Zotac NVIDIA Ion Motherboard: SFF Goodness

Article Index

Gaming: Left 4 Dead and ET: Quake Wars

With a low-power processor and integrated graphics solution, we didn't really expect the Zotac Ion motherboard to churn through today's hot gaming titles, but with a DX10-class NVIDIA Ion GPU at its heart along with a dual core CPU, the Zotac board should be able to provide some level of game play, whereas a competing Intel-based solution may not even be able to launch the game, let alone render it properly.

Left 4 Dead
DirectX Gaming Performance

Left 4 Dead

Left 4 Dead is a co-operative, survival horror, first-person shooter that was developed by Turtle Rock Studios, which was purchased by Valve part-way into development. Like Half Life 2, the game uses the Source engine, however, the visuals in L4D are far superior to anything seen in the Half Life universe to date. The game pits four Survivors of an apocalyptic pandemic against hordes of aggressive zombies. We tested the game at resolutions of 1280x720 and 800x600 with gaming quality settings set to medium or high, depending on the feature.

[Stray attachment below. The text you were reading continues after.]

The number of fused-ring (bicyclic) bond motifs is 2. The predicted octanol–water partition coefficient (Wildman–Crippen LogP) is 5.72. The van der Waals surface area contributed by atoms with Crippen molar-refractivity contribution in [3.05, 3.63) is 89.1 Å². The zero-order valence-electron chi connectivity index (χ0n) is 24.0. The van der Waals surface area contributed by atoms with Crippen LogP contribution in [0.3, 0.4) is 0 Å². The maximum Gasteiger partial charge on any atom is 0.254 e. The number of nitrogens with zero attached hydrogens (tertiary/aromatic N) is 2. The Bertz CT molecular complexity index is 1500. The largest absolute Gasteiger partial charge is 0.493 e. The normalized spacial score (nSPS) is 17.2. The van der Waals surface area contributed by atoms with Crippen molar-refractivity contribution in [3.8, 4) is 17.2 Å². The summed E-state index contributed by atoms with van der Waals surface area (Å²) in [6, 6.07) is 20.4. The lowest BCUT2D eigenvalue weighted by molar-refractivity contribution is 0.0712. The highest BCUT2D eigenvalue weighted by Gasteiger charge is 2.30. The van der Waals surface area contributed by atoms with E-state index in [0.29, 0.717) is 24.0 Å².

The Zotac Ion board blew well past the Aspire Revo here, and hung right alongside NVIDIA's reference platform. This just goes to show that Ion is held back considerably by the Atom CPU.

Enemy Territory: Quake Wars
OpenGL Gaming Performance

Enemy Territory:
Quake Wars

Enemy Territory: Quake Wars is Based on an enhanced version of id's Doom 3 engine and viewed by many as Battlefield 2 meets the Strogg, and then some.  In fact, we'd venture to say that id took EA's team-based warfare genre up a notch or two.  ET: Quake Wars also marks the introduction of John Carmack's "Megatexture" technology that employs large environment and terrain textures that cover vast areas of maps without the need to repeat and tile many smaller textures.  The beauty of megatexture technology is that each unit only takes up a maximum of 8MB of frame buffer memory.  Add to that HDR-like bloom lighting and leading edge shadowing effects and Enemy Territory: Quake Wars looks great, plays well and works high end graphics cards vigorously. 

Although the framerates are lower, Enemy Territory follows the same performance trend as Left 4 Dead. The Zotac Ion board finishes just behind the NVIDIA Ion reference platform, but ahead of the others. And the addition of a dual core CPU, give the Zotac board a significant advantage over the singe core equipped Aspire Revo.

Related content